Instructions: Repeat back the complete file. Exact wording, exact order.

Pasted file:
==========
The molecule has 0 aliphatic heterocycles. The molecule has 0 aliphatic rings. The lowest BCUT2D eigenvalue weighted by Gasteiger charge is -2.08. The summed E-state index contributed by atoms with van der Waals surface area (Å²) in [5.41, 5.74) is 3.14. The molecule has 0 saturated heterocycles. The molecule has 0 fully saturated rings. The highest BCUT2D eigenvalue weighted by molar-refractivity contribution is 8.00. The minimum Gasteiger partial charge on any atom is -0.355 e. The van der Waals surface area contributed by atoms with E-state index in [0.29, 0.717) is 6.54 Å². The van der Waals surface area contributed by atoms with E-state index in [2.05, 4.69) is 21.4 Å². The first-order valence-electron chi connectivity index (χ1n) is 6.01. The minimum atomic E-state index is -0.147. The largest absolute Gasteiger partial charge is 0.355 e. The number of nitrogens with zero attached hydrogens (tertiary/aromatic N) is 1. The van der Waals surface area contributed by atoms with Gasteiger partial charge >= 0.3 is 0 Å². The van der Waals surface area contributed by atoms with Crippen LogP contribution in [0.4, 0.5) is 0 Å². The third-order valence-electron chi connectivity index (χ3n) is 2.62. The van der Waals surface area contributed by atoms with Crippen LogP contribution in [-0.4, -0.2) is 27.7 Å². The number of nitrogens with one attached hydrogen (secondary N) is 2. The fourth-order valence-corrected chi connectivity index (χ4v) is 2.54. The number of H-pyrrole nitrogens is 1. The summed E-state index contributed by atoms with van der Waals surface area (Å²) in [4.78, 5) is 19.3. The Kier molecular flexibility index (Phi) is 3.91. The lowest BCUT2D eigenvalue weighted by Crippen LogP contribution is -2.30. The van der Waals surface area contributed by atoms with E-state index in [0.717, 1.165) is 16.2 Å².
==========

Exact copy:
The molecule has 0 aliphatic heterocycles. The molecule has 0 aliphatic rings. The lowest BCUT2D eigenvalue weighted by Gasteiger charge is -2.08. The summed E-state index contributed by atoms with van der Waals surface area (Å²) in [5.41, 5.74) is 3.14. The molecule has 0 saturated heterocycles. The molecule has 0 fully saturated rings. The highest BCUT2D eigenvalue weighted by molar-refractivity contribution is 8.00. The minimum Gasteiger partial charge on any atom is -0.355 e. The van der Waals surface area contributed by atoms with E-state index in [0.29, 0.717) is 6.54 Å². The van der Waals surface area contributed by atoms with E-state index in [2.05, 4.69) is 21.4 Å². The first-order valence-electron chi connectivity index (χ1n) is 6.01. The minimum atomic E-state index is -0.147. The largest absolute Gasteiger partial charge is 0.355 e. The number of nitrogens with zero attached hydrogens (tertiary/aromatic N) is 1. The van der Waals surface area contributed by atoms with Gasteiger partial charge >= 0.3 is 0 Å². The van der Waals surface area contributed by atoms with Crippen LogP contribution in [0.4, 0.5) is 0 Å². The third-order valence-electron chi connectivity index (χ3n) is 2.62. The van der Waals surface area contributed by atoms with Crippen LogP contribution in [-0.4, -0.2) is 27.7 Å². The number of nitrogens with one attached hydrogen (secondary N) is 2. The fourth-order valence-corrected chi connectivity index (χ4v) is 2.54. The number of H-pyrrole nitrogens is 1. The summed E-state index contributed by atoms with van der Waals surface area (Å²) in [4.78, 5) is 19.3. The Kier molecular flexibility index (Phi) is 3.91. The lowest BCUT2D eigenvalue weighted by Crippen LogP contribution is -2.30. The van der Waals surface area contributed by atoms with E-state index in [0.717, 1.165) is 16.2 Å².